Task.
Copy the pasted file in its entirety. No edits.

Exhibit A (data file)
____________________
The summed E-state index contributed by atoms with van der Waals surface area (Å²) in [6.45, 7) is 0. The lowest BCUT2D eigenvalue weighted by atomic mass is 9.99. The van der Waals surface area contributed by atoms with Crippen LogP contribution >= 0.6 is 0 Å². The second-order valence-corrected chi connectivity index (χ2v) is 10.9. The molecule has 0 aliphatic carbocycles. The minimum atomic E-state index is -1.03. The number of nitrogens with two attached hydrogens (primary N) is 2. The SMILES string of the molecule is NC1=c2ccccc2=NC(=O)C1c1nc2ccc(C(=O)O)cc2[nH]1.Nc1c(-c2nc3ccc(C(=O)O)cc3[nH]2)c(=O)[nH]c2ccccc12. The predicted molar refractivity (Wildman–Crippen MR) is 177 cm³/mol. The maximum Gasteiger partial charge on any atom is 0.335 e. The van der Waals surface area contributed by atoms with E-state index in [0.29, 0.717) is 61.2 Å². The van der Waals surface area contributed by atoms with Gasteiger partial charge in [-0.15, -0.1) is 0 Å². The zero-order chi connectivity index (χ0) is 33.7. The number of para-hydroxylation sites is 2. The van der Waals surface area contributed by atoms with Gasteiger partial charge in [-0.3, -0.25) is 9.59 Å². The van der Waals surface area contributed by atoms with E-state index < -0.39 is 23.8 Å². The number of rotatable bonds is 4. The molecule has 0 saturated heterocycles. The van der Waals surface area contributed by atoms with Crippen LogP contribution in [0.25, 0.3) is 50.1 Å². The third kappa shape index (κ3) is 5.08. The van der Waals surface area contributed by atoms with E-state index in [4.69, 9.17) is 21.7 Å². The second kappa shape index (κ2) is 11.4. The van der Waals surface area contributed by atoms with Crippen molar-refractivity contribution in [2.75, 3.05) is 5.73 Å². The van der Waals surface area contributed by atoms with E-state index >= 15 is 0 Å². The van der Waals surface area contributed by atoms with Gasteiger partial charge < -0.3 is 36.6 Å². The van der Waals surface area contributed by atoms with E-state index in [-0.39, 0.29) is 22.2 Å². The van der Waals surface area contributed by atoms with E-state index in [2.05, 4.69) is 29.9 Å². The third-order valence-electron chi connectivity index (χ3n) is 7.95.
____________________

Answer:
The summed E-state index contributed by atoms with van der Waals surface area (Å²) in [6.45, 7) is 0. The lowest BCUT2D eigenvalue weighted by atomic mass is 9.99. The van der Waals surface area contributed by atoms with Crippen LogP contribution >= 0.6 is 0 Å². The second-order valence-corrected chi connectivity index (χ2v) is 10.9. The molecule has 0 aliphatic carbocycles. The minimum atomic E-state index is -1.03. The number of nitrogens with two attached hydrogens (primary N) is 2. The SMILES string of the molecule is NC1=c2ccccc2=NC(=O)C1c1nc2ccc(C(=O)O)cc2[nH]1.Nc1c(-c2nc3ccc(C(=O)O)cc3[nH]2)c(=O)[nH]c2ccccc12. The predicted molar refractivity (Wildman–Crippen MR) is 177 cm³/mol. The maximum Gasteiger partial charge on any atom is 0.335 e. The van der Waals surface area contributed by atoms with E-state index in [0.29, 0.717) is 61.2 Å². The van der Waals surface area contributed by atoms with Gasteiger partial charge in [-0.15, -0.1) is 0 Å². The zero-order chi connectivity index (χ0) is 33.7. The number of para-hydroxylation sites is 2. The van der Waals surface area contributed by atoms with Gasteiger partial charge in [-0.3, -0.25) is 9.59 Å². The van der Waals surface area contributed by atoms with E-state index < -0.39 is 23.8 Å². The number of rotatable bonds is 4. The molecule has 0 saturated heterocycles. The van der Waals surface area contributed by atoms with Crippen LogP contribution in [0.25, 0.3) is 50.1 Å². The third kappa shape index (κ3) is 5.08. The van der Waals surface area contributed by atoms with E-state index in [4.69, 9.17) is 21.7 Å². The second kappa shape index (κ2) is 11.4. The van der Waals surface area contributed by atoms with Crippen molar-refractivity contribution in [2.75, 3.05) is 5.73 Å². The van der Waals surface area contributed by atoms with E-state index >= 15 is 0 Å². The van der Waals surface area contributed by atoms with Gasteiger partial charge < -0.3 is 36.6 Å². The van der Waals surface area contributed by atoms with E-state index in [-0.39, 0.29) is 22.2 Å². The van der Waals surface area contributed by atoms with E-state index in [2.05, 4.69) is 29.9 Å². The third-order valence-electron chi connectivity index (χ3n) is 7.95.